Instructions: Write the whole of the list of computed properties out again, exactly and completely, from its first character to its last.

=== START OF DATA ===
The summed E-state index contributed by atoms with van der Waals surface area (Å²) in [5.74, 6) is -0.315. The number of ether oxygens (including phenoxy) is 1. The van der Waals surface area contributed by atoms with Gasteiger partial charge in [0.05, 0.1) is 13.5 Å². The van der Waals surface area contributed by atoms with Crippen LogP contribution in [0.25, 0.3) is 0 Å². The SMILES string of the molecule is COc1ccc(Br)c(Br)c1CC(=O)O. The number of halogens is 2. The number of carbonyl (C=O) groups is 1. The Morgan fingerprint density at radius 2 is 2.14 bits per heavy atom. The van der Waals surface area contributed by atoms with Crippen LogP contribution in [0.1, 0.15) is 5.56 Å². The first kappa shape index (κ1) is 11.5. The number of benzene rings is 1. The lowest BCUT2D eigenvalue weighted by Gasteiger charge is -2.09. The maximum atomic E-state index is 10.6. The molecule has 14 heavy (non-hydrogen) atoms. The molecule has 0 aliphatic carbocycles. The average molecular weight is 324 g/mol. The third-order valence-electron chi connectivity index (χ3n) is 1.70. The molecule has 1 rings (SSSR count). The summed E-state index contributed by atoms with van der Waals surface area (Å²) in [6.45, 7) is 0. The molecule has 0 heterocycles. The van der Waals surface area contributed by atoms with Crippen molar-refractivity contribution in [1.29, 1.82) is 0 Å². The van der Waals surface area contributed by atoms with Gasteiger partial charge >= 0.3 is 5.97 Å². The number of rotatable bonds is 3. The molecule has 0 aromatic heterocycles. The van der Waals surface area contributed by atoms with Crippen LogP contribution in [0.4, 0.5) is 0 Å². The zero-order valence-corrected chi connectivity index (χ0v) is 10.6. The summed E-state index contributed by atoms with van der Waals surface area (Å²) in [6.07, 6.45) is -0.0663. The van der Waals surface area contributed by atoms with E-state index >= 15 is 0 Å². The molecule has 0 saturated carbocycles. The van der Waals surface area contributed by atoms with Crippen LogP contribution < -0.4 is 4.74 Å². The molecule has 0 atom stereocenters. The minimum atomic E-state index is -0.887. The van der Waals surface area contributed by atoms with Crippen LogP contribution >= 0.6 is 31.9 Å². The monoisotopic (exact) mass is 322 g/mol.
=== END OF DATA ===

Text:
The summed E-state index contributed by atoms with van der Waals surface area (Å²) in [5.74, 6) is -0.315. The number of ether oxygens (including phenoxy) is 1. The van der Waals surface area contributed by atoms with Gasteiger partial charge in [0.05, 0.1) is 13.5 Å². The van der Waals surface area contributed by atoms with Crippen LogP contribution in [0.25, 0.3) is 0 Å². The SMILES string of the molecule is COc1ccc(Br)c(Br)c1CC(=O)O. The number of halogens is 2. The number of carbonyl (C=O) groups is 1. The Morgan fingerprint density at radius 2 is 2.14 bits per heavy atom. The van der Waals surface area contributed by atoms with Crippen LogP contribution in [0.1, 0.15) is 5.56 Å². The first kappa shape index (κ1) is 11.5. The number of benzene rings is 1. The lowest BCUT2D eigenvalue weighted by Gasteiger charge is -2.09. The maximum atomic E-state index is 10.6. The molecule has 14 heavy (non-hydrogen) atoms. The molecule has 0 aliphatic carbocycles. The average molecular weight is 324 g/mol. The third-order valence-electron chi connectivity index (χ3n) is 1.70. The molecule has 1 rings (SSSR count). The summed E-state index contributed by atoms with van der Waals surface area (Å²) in [6.45, 7) is 0. The molecule has 0 heterocycles. The van der Waals surface area contributed by atoms with Crippen molar-refractivity contribution in [1.29, 1.82) is 0 Å². The van der Waals surface area contributed by atoms with Gasteiger partial charge >= 0.3 is 5.97 Å². The number of rotatable bonds is 3. The molecule has 0 aromatic heterocycles. The van der Waals surface area contributed by atoms with Crippen LogP contribution in [0.4, 0.5) is 0 Å². The zero-order valence-corrected chi connectivity index (χ0v) is 10.6. The summed E-state index contributed by atoms with van der Waals surface area (Å²) in [6.07, 6.45) is -0.0663. The van der Waals surface area contributed by atoms with E-state index >= 15 is 0 Å². The molecule has 0 saturated carbocycles. The van der Waals surface area contributed by atoms with Crippen LogP contribution < -0.4 is 4.74 Å². The molecule has 0 atom stereocenters. The minimum atomic E-state index is -0.887. The van der Waals surface area contributed by atoms with Crippen LogP contribution >= 0.6 is 31.9 Å². The monoisotopic (exact) mass is 322 g/mol.